• 11.21.12

Aircon Maker BGH Follows Up “Dads In Briefs” With A Psycho Summer Hater

The marketer and creatives behind a new campaign for air conditioners talk about entering the twisted mind of the summer hater (and breaking through with risky advertising).

Aircon Maker BGH Follows Up “Dads In Briefs” With A Psycho Summer Hater

Haters gonna hate. There’s not much you can do about that. But when the haters dream that the suntan oil slathered on sun worshippers would alight under the heat of the sun like so much gasoline, it’s best that they stay inside. In the cool. With their energy efficient BGH air conditioner.


In “Summer Hater“, its latest ad for Argentine aircon brand BGH, agency Del Campo Nazca Saatchi & Saatchi gets inside the head of a most committed summer hater. Not content to simply moan about the heat and humidity, from the dark recesses of his apartment this hater simply loathes the warm sunny months, wishes ill will on the sweaters and exhibitionists, detests the pathetic tans and pissed-in pools and imagines a world where all of the bare bellies and tanning bottoms burst into flames. The sinister dialogue is paired with cinematic images of the most unappealing bikini bodies, pit stains and sweat marks. It’s almost enough to make you embrace the coming cold in the northern hemisphere while the south enters this hellish season called summer. Ok, not quite.

Psychopaths and air conditioners might not seem an immediate connection, but agency executive creative directors Maxi Itzkoff and Mariano Serkin say that Argentina’s air conditioner usage made the idea of keeping a crazy person indoors during a heat wave an interesting creative opportunity. “In Argentina electricity is very expensive, which is why during the summer, people only turn their AC on for short periods of time when they really can’t take the heat anymore, then turn it off when the house has cooled down. They don’t leave it on all day long. So the promise of keeping your AC on all summer was something that seemed interesting to us. From there, we thought of a man observing the world through the blinds of his apartment. We loved the idea that BGH air conditioners would play the role of holding this psychopath captive”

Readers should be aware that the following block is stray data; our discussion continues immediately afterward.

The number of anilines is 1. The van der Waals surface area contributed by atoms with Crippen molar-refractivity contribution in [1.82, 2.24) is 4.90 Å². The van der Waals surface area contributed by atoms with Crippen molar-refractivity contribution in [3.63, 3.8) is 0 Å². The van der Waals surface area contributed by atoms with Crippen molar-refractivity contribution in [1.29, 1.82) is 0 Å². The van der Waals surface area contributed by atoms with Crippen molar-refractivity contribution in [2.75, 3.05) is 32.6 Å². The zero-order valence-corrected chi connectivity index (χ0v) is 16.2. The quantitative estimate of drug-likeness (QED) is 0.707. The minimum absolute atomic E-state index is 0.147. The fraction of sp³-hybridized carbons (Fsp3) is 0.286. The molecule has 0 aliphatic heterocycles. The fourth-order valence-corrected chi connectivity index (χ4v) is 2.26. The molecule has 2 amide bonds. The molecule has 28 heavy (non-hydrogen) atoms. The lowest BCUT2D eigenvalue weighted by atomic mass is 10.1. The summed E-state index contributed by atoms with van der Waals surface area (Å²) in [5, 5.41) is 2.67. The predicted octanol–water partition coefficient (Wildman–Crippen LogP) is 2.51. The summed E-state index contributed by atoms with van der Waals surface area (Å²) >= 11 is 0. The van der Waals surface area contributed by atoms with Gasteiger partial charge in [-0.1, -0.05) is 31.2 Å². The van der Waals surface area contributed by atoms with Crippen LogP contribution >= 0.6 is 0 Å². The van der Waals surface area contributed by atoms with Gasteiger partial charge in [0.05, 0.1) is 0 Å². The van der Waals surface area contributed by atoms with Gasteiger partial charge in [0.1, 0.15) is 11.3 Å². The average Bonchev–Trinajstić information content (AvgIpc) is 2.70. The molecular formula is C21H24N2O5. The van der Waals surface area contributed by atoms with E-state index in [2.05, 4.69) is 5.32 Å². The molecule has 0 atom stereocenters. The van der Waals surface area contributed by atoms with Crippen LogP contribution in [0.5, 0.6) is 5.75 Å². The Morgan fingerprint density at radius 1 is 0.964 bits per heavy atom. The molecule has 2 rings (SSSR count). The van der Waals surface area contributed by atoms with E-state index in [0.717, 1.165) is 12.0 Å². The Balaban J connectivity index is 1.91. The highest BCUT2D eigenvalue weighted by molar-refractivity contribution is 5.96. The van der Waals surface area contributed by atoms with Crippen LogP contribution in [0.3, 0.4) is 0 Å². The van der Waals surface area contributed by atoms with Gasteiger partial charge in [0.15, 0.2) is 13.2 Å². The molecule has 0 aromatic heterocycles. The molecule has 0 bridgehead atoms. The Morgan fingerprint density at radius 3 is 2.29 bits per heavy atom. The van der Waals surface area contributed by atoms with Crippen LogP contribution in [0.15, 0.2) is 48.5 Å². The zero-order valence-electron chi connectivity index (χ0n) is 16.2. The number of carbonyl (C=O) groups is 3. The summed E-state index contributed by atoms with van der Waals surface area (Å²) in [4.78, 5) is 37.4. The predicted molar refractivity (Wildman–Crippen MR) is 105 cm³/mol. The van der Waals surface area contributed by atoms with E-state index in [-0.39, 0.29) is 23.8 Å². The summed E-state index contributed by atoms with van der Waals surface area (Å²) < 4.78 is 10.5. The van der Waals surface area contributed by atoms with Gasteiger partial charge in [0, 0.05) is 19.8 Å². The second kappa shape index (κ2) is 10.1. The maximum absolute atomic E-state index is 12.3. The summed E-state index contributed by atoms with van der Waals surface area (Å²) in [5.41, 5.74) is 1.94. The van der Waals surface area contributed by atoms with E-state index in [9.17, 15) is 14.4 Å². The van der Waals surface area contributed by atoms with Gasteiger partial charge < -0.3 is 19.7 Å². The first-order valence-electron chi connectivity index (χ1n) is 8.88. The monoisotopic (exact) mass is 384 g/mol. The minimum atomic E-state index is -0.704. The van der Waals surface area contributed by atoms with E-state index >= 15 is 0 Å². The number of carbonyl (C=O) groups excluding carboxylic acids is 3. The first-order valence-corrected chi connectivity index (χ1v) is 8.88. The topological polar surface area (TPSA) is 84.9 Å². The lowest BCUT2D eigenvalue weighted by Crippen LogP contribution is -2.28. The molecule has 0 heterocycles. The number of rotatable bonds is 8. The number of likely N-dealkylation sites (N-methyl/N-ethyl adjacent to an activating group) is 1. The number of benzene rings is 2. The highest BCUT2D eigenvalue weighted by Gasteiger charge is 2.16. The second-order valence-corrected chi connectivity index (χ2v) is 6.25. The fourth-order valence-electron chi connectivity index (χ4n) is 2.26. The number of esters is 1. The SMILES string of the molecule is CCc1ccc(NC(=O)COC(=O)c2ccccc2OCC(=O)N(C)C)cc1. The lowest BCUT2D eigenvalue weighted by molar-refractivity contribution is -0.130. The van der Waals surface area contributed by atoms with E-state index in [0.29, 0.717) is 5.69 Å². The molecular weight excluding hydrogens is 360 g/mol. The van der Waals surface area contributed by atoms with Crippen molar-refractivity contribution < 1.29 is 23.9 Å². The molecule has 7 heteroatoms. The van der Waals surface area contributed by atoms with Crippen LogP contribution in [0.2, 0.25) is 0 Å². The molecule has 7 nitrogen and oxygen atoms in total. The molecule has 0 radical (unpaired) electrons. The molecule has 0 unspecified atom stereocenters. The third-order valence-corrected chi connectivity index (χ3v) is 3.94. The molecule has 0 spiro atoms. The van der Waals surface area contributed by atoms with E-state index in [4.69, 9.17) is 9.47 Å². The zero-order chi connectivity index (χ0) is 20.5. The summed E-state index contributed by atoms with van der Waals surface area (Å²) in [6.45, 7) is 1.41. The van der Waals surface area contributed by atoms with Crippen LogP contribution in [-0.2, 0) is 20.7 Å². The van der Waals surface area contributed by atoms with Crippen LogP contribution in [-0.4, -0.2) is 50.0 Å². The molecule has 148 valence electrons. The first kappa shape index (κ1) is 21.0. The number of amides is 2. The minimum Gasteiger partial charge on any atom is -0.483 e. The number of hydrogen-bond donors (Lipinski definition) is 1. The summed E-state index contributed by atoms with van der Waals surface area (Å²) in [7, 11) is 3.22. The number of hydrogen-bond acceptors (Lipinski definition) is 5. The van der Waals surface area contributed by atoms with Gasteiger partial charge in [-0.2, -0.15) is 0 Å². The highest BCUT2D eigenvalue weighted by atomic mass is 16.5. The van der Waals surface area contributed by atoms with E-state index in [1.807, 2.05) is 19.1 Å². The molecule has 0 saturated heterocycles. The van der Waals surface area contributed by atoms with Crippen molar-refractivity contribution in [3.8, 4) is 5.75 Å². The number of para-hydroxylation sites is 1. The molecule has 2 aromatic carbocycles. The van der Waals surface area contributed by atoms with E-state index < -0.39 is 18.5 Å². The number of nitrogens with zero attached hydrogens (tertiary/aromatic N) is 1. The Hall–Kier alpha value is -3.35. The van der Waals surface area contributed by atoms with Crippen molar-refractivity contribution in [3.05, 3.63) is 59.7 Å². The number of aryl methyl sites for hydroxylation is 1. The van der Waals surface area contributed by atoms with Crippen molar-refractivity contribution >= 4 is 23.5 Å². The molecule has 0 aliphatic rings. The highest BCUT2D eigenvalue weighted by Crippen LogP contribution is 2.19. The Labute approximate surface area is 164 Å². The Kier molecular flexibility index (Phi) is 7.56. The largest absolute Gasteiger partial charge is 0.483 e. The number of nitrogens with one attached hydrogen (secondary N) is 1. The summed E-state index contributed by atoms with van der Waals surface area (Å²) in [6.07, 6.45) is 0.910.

Shot by former agency creative star turned director Juan Cabral through MJZ/Labhouse, the work is a darker departure from Del Campo Nazca Saatchi & Saatchi’s previous comedic campaign in which rotund dads beat the summer heat by prancing around in their briefs, to the consternation of pretty much everyone around them. But in creating this followup campaign, the agency didn’t want to appear to be doing a sequel.

“We knew that humor was not an option because we didn’t want to do the second part of ‘Dads in Briefs.’ Last year’s campaign was so successful that this year we had to break with something completely unexpected,” say Itzkoff and Serkin, adding that the agency’s great relationship with the client allowed them to push creative boundaries. “It required big guts from the client to approve such a brave campaign.”

For the client’s part, the bit about lighting a man on fire wasn’t actually part of the original concept, though that didn’t deter the team. “The original idea was approved conceptually when it was presented, then the strong dramatic tone came out from the work of the director and the creative team of Del Campo. A man being set on fire was not included when the idea was originally presented. It finally became included in the off-line,” says BGH marketing director Ezequiel Devoto. “I must say that the courage necessary to approve these kinds of ideas comes from the support of the company. BGH has a long tradition of supporting transgressive ideas, but always with a good-taste, good-quality flavor and some kind of sophistication”.

Humor or the macabre aside, both directions have been working for the brand, which is now the number one AC brand in Argentina.

See that work that started it all here:


About the author

Rae Ann Fera is a writer with Co.Create whose specialty is covering the media, marketing, creative advertising, digital technology and design fields. She was formerly the editor of ad industry publication Boards and has written for Huffington Post and Marketing Magazine.